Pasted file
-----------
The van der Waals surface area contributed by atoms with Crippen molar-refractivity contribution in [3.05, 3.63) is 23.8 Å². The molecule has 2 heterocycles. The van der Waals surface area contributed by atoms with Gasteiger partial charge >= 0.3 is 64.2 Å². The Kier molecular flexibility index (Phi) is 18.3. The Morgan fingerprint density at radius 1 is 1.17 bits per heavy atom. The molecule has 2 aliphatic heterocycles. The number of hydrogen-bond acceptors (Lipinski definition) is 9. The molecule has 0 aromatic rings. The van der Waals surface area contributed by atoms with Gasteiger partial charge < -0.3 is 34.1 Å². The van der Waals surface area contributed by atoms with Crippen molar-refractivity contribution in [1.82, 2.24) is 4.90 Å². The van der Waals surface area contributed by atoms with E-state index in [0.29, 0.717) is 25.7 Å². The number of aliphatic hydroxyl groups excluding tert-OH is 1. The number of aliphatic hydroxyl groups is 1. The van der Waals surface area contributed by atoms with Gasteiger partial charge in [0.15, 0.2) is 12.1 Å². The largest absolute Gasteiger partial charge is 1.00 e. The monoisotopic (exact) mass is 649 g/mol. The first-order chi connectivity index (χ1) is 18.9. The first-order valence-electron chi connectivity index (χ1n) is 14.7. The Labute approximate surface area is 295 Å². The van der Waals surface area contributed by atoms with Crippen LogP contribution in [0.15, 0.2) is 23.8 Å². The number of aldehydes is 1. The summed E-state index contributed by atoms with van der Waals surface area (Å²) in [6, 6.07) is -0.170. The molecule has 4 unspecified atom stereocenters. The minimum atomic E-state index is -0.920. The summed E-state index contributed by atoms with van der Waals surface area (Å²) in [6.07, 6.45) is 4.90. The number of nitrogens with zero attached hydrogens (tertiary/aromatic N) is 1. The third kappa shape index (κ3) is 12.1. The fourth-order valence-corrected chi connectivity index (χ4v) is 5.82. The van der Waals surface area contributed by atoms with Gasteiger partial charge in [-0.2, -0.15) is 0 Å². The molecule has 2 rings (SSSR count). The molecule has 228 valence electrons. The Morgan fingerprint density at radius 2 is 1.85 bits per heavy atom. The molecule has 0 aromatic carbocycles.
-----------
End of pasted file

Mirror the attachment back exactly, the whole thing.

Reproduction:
The van der Waals surface area contributed by atoms with Crippen molar-refractivity contribution in [3.05, 3.63) is 23.8 Å². The molecule has 2 heterocycles. The van der Waals surface area contributed by atoms with Gasteiger partial charge >= 0.3 is 64.2 Å². The Kier molecular flexibility index (Phi) is 18.3. The Morgan fingerprint density at radius 1 is 1.17 bits per heavy atom. The molecule has 2 aliphatic heterocycles. The number of hydrogen-bond acceptors (Lipinski definition) is 9. The molecule has 0 aromatic rings. The van der Waals surface area contributed by atoms with Gasteiger partial charge < -0.3 is 34.1 Å². The van der Waals surface area contributed by atoms with Crippen molar-refractivity contribution in [1.82, 2.24) is 4.90 Å². The van der Waals surface area contributed by atoms with E-state index in [0.29, 0.717) is 25.7 Å². The number of aliphatic hydroxyl groups excluding tert-OH is 1. The number of aliphatic hydroxyl groups is 1. The van der Waals surface area contributed by atoms with Gasteiger partial charge in [0.15, 0.2) is 12.1 Å². The largest absolute Gasteiger partial charge is 1.00 e. The monoisotopic (exact) mass is 649 g/mol. The first-order chi connectivity index (χ1) is 18.9. The first-order valence-electron chi connectivity index (χ1n) is 14.7. The Labute approximate surface area is 295 Å². The van der Waals surface area contributed by atoms with Crippen LogP contribution in [0.15, 0.2) is 23.8 Å². The number of aldehydes is 1. The summed E-state index contributed by atoms with van der Waals surface area (Å²) in [6, 6.07) is -0.170. The molecule has 4 unspecified atom stereocenters. The minimum atomic E-state index is -0.920. The summed E-state index contributed by atoms with van der Waals surface area (Å²) in [6.07, 6.45) is 4.90. The number of nitrogens with zero attached hydrogens (tertiary/aromatic N) is 1. The third kappa shape index (κ3) is 12.1. The fourth-order valence-corrected chi connectivity index (χ4v) is 5.82. The van der Waals surface area contributed by atoms with Gasteiger partial charge in [-0.2, -0.15) is 0 Å². The molecule has 2 rings (SSSR count). The molecule has 228 valence electrons. The Morgan fingerprint density at radius 2 is 1.85 bits per heavy atom. The molecule has 0 aromatic carbocycles.